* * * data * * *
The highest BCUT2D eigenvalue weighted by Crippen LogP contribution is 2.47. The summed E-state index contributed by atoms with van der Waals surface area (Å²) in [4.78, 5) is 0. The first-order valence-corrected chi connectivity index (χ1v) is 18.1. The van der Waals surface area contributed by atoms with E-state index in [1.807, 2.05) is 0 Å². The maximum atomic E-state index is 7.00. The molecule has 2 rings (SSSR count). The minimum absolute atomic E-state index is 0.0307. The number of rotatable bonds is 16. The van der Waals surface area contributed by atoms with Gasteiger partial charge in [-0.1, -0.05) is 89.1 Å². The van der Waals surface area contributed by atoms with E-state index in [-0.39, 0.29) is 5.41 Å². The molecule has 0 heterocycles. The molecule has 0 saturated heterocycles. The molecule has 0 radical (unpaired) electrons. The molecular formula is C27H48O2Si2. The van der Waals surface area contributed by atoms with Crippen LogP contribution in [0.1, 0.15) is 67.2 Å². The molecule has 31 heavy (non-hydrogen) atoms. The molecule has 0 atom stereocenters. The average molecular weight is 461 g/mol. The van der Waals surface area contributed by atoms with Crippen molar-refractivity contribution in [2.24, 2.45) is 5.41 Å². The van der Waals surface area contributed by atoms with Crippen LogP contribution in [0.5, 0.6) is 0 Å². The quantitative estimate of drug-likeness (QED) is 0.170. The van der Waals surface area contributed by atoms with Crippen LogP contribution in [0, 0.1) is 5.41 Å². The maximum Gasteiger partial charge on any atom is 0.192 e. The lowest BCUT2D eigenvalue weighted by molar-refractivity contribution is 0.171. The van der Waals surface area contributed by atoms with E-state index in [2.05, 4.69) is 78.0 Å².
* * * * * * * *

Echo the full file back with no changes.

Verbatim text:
The highest BCUT2D eigenvalue weighted by Crippen LogP contribution is 2.47. The summed E-state index contributed by atoms with van der Waals surface area (Å²) in [4.78, 5) is 0. The first-order valence-corrected chi connectivity index (χ1v) is 18.1. The van der Waals surface area contributed by atoms with E-state index in [1.807, 2.05) is 0 Å². The maximum atomic E-state index is 7.00. The molecule has 2 rings (SSSR count). The minimum absolute atomic E-state index is 0.0307. The number of rotatable bonds is 16. The van der Waals surface area contributed by atoms with Gasteiger partial charge in [-0.1, -0.05) is 89.1 Å². The van der Waals surface area contributed by atoms with E-state index in [-0.39, 0.29) is 5.41 Å². The molecule has 0 heterocycles. The molecule has 0 saturated heterocycles. The molecule has 0 radical (unpaired) electrons. The molecular formula is C27H48O2Si2. The van der Waals surface area contributed by atoms with Crippen LogP contribution in [0.1, 0.15) is 67.2 Å². The molecule has 31 heavy (non-hydrogen) atoms. The molecule has 0 atom stereocenters. The average molecular weight is 461 g/mol. The van der Waals surface area contributed by atoms with Crippen molar-refractivity contribution in [2.24, 2.45) is 5.41 Å². The van der Waals surface area contributed by atoms with Crippen LogP contribution in [0.5, 0.6) is 0 Å². The quantitative estimate of drug-likeness (QED) is 0.170. The van der Waals surface area contributed by atoms with Crippen LogP contribution in [0, 0.1) is 5.41 Å². The maximum Gasteiger partial charge on any atom is 0.192 e. The lowest BCUT2D eigenvalue weighted by molar-refractivity contribution is 0.171. The van der Waals surface area contributed by atoms with E-state index in [2.05, 4.69) is 78.0 Å².